Every human life is precious and little babies are vulnerable and dependent. We are praying for our daughter and son-in-law to have wisdom as they bring up their son. We do not know what the future holds for them or for this world. But whatever the future holds we know that God is faithful and that he is the One who guides both the history of the world and our personal histories. A Christian song says, “I know who holds the future and he’ll guide me with his hand. With God things don’t just happen everything by him is planned. So as I face tomorrow, with its problems large and small, I’ll trust the God of miracles, give to him my all.”

The birth of a little boy in Bethlehem, more than 2000 years ago, brought light to this dark world. His birth was the dawn of hope and a revelation of God’s love for the peoples of the world. One of the best-known verses in the Bible says, “For God so loved the world that he gave his one and only Son, that whoever believes in him shall not perish but have eternal life.” We pray that our new grandson will one day realise God’s love for him in Jesus and receive the gift of eternal life.

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God cares about you

Mental health is in the news. More people in Britain than ever before are experiencing depression and anxiety. In 2018 a total of 71 million prescriptions for anti-depressants were dispensed in England. This is almost double the number dispensed in 2008. The trend in other parts of Britain is similar. GPs fully investigate a patient’s circumstances and other alternatives, such as talking therapy, before prescribing anti-depressants and many people find their mental health improves when they take them.

This time of year creates additional anxiety for many people. The days are shorter and darker and financial pressures increase with Black Friday sales and the cost of paying for Christmas. Many people are already in debt and this is likely to increase in the coming weeks. The general election has added to the stress and the uncertainty about Brexit. The parties are displaying a greater level of hostility to one another and the genuine interests of different groups within our society are being set against each other. People are divided and there are fears for the future.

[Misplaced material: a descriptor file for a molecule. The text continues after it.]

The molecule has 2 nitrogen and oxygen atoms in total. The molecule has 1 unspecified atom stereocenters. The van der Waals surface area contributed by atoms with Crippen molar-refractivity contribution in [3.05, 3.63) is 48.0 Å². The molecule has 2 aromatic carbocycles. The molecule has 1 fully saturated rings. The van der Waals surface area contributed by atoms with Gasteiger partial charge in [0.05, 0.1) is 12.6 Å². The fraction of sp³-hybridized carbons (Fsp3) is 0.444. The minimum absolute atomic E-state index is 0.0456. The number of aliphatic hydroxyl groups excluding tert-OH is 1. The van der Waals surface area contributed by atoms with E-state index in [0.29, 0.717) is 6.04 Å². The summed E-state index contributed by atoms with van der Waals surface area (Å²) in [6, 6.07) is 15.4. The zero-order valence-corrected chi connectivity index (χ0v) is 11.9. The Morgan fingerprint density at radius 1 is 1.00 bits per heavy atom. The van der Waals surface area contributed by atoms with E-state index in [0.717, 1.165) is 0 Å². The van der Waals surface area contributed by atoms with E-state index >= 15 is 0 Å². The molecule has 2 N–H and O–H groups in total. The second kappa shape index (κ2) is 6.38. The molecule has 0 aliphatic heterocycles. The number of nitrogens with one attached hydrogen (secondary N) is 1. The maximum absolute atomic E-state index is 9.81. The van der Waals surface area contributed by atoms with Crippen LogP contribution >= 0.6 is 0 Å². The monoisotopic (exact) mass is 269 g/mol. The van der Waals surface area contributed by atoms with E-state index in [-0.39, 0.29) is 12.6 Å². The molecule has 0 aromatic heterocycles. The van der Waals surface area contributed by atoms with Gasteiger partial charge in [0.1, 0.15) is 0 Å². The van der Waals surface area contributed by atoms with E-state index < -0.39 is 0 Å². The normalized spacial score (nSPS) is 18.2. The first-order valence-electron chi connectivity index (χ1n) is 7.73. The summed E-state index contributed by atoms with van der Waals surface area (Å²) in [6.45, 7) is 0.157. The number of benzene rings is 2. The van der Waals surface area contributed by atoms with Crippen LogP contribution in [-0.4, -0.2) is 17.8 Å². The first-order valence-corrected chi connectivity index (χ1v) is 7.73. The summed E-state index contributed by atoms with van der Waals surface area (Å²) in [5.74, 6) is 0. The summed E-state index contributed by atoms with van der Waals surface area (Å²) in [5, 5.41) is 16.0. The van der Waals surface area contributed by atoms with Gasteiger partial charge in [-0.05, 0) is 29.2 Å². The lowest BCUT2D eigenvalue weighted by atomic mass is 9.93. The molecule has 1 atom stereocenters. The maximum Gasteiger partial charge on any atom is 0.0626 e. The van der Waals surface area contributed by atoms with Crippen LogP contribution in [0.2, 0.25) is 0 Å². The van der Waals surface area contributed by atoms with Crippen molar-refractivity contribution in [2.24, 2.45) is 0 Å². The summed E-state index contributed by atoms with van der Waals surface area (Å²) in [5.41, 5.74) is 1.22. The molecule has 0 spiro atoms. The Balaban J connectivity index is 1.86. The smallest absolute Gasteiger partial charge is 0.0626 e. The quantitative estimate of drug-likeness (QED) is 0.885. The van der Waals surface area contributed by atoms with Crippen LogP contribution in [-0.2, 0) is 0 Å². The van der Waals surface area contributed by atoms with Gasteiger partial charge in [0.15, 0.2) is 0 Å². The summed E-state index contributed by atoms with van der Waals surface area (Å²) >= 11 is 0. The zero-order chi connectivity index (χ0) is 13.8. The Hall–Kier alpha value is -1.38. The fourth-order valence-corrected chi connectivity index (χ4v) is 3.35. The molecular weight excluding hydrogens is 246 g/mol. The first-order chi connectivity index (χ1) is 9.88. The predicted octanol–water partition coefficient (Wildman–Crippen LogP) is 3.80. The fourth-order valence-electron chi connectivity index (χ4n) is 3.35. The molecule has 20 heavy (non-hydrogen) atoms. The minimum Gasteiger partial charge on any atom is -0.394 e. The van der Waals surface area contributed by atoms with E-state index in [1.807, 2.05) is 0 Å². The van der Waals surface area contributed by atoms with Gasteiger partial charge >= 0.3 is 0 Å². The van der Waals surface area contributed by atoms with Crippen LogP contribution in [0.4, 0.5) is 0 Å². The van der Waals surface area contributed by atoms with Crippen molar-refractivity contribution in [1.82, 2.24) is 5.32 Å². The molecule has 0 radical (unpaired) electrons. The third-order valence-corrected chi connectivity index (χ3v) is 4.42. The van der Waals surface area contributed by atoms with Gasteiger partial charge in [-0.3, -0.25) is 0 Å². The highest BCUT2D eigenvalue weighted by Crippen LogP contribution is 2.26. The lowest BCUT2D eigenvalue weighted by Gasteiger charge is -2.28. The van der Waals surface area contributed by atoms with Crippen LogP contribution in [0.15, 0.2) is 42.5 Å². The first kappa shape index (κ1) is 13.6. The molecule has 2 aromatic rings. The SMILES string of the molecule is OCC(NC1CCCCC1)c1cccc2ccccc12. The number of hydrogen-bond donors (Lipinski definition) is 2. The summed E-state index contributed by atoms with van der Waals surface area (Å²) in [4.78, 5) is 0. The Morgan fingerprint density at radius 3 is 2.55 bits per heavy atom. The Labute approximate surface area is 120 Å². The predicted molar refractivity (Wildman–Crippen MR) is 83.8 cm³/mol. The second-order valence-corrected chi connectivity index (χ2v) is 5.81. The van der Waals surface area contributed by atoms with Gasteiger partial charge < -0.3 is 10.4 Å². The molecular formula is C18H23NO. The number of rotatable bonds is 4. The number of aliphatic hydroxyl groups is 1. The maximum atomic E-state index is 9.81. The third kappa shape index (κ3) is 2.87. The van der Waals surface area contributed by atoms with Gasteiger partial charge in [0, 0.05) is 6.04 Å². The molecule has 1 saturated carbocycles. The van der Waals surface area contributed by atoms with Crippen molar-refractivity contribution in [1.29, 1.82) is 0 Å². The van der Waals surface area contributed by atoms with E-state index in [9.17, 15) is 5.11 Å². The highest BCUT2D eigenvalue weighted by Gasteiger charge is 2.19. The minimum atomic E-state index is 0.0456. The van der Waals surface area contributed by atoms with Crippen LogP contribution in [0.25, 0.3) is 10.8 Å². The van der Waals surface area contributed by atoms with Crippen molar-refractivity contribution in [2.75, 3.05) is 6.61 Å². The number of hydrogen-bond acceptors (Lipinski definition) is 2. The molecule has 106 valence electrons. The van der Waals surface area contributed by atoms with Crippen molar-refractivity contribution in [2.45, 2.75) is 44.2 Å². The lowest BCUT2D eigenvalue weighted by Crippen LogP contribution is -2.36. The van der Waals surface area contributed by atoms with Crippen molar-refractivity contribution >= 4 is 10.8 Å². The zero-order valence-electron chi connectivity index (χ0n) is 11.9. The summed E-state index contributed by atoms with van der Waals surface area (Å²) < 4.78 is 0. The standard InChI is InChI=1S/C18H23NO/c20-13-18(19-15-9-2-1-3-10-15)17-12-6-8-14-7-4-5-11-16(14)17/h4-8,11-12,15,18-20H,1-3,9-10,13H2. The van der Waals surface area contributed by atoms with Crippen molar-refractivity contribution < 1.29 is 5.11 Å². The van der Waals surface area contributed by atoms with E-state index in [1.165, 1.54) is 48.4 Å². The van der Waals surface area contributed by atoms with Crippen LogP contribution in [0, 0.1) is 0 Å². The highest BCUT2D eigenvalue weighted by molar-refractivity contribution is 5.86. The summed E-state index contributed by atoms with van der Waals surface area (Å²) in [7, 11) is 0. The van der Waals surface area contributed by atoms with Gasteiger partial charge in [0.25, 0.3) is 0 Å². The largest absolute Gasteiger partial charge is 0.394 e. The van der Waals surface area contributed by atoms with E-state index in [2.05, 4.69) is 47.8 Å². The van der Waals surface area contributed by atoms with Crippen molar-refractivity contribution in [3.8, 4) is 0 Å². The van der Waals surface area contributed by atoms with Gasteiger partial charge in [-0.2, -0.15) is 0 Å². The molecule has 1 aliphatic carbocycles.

Jesus spoke about anxiety and how we can cope with it. He lived at a time when his country was under Roman rule and harsh taxes were imposed on the people. So Jesus reminded the people about God’s care for them, “I tell you, do not worry about your life, what you will eat or drink; or about your body, what you will wear. Is not life more than food, and the body more than clothes? Look at the birds of the air; they do not sow or reap or store away in barns, and yet your heavenly Father feeds them. Are you not much more valuable than they?”

“And why do you worry about clothes? See how the flowers of the field grow. They do not labour or spin. Yet I tell you that not even Solomon in all his splendour was dressed like one of these. If that is how God clothes the grass of the field, which is here today and tomorrow is thrown into the fire, will he not much more clothe you, O you of little faith? So do not worry, saying, ‘What shall we eat?’ or ‘What shall we drink?’ or ‘What shall we wear?’ For your heavenly Father knows that you need them.”

The best talking therapy is talking to God in prayer. He knows us, cares about us and is willing and able to help us. The apostle Peter said, “Give all your worries and cares to God, for he cares about you.”

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Remembering D-Day

The Normandy Landings began on 6 June 1944, known as D-Day. They were the largest seaborne invasion in history. On D-Day a flotilla of ships took 130,000 Allied soldiers over the English Channel to Normandy, they were joined by 24,000 airborne troops. Within a week more than 325,000 Allied soldiers had landed in Normandy and by the end of the month the number had risen to 850,000. They sustained very heavy casualties; 10,000 on D-Day itself and over 200,000 in the whole Battle of Normandy. The German army also sustained heavy losses.